Property Speaking, Autumn 2016, No 21

 
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Legal Boundaries: Why titles matter
You have just moved into your new home and your neighbour knocks on your door. They say that your garage is two metres into their boundary, and that they need this space to widen their driveway. Suddenly you wish you had known where your boundary was before you purchased the property.
There is a great deal of information now available which shows the boundaries on properties that were previously not apparent without a survey. With the rise of the internet, prospective purchasers are raising issues as to the location of legal boundaries that existing owners may never have known about previously.
Most local council websites provide GIS-Mapping or other forms of aerial maps that give an indication of legal boundaries in relation to the land and dwellings for any given property. These provide invaluable information, given that most real estate agents include clauses in sale and purchase agreements in which the purchaser declares that they do not rely on the agent or vendor to point out the legal boundaries.
Real estate agents often limit their liability in relation to pointing out the boundaries of a property. A 2013 decision of the Real Estate Agent’s Disciplinary Tribunal[1] found that an agent should simply recommend that the purchaser consults a surveyor where the boundary pegs are unable to be located on the property. Unfortunately with older properties, survey pegs may have long disappeared.
It’s important for a purchaser to make these enquiries. If a significant part of a dwelling is outside the legal title boundaries, this could have consequences for the transaction. As legal ownership and securities are registered on land, and the dwelling is simply a fixture on that land, many lenders are not prepared to accept such properties as security for a loan, and an insurer may have difficulty providing cover.
Finding out after you’ve signed the agreement
If you have already signed an agreement to purchase and you find that the dwellings are outside the legal boundaries, you may be able to ‘requisition’ the title. A requisition is a request that a restriction or matter causing a defect on the title is removed by the vendor. However, in light of a recent High Court case[2], issues may arise if the title is ‘limited as to parcels’. These titles were created when the New Zealand system for governing titles to land was restructured between 1870 and 1924. During this process, the land was surveyed and accepted by the Land Registry Office before the Crown guaranteed the title. To speed up this process, owners could also apply to have their land title converted into the new system without a survey, but the land area and boundaries would not be guaranteed. Consequently the title would be noted as ‘limited as to parcels’.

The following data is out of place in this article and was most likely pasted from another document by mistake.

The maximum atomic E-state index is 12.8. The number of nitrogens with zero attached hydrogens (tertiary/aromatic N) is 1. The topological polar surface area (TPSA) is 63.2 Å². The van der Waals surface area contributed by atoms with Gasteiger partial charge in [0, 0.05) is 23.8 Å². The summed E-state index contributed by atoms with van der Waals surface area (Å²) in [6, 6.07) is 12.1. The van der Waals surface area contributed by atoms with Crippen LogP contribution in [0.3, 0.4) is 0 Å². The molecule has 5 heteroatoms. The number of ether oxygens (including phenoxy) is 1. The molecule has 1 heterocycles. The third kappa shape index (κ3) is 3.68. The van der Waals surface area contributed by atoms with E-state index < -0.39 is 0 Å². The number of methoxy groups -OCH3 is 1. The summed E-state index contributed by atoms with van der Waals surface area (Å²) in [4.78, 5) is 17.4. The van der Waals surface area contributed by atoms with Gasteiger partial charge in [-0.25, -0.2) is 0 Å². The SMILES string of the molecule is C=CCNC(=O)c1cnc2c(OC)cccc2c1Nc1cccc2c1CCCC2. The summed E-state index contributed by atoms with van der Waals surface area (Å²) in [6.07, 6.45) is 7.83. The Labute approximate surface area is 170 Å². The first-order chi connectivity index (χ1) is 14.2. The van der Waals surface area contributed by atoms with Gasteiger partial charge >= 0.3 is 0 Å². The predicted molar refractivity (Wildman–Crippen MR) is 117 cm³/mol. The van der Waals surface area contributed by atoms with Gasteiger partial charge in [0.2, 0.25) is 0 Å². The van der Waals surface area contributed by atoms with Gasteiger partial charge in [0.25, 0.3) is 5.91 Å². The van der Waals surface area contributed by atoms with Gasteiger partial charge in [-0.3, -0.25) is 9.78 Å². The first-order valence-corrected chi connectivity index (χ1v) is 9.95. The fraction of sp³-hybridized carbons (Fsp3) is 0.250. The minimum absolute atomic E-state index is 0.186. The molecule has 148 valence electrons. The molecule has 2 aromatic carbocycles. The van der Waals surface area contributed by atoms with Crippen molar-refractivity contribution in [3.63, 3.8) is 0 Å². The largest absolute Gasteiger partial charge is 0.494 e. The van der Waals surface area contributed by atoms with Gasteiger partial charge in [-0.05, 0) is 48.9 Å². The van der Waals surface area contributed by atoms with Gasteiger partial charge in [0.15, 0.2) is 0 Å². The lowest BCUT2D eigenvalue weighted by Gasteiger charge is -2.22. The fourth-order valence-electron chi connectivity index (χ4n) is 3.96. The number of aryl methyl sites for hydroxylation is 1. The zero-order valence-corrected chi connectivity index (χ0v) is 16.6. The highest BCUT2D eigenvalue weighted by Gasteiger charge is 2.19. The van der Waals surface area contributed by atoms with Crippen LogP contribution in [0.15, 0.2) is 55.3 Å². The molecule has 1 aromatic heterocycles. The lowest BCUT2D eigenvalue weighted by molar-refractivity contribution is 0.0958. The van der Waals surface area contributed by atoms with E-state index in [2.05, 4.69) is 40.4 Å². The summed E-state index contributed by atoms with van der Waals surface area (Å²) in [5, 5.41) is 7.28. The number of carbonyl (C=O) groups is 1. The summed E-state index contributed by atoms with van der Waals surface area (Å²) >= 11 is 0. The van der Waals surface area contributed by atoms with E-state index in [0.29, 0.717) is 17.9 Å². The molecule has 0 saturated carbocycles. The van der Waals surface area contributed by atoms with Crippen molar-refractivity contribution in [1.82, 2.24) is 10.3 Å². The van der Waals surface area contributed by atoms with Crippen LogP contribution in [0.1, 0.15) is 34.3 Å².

In the Forde case, Justice Gendall recommended that if a title is ‘limited as to parcels’ and has dwellings outside of the title area, then it’s the purchaser’s responsibility to obtain a survey and resolve the title defect. Although this decision is under appeal, it suggests that a purchaser would not be entitled to make a requisition for dwellings outside the boundaries in a situation where a title is ‘limited as to parcels’.
There are several steps that we recommend both purchasers and vendors take so that you can avoid unpleasant surprises during your property transaction:
< >Discuss this with us. We can search land titles online and look at the GIS-maps, or provide you with links for your own research.Google to find your local council’s GIS-maps or ‘cadastral survey maps’. Check that the fence lines and structures are all inside the lines which represent the legal title to the property.Inspect the property for survey pegs if the property is relatively new or it’s on a vacant section. If you are buying a vacant section (which is not limited as to parcels), the vendor is obliged to point out the legal boundaries and have survey pegs in place.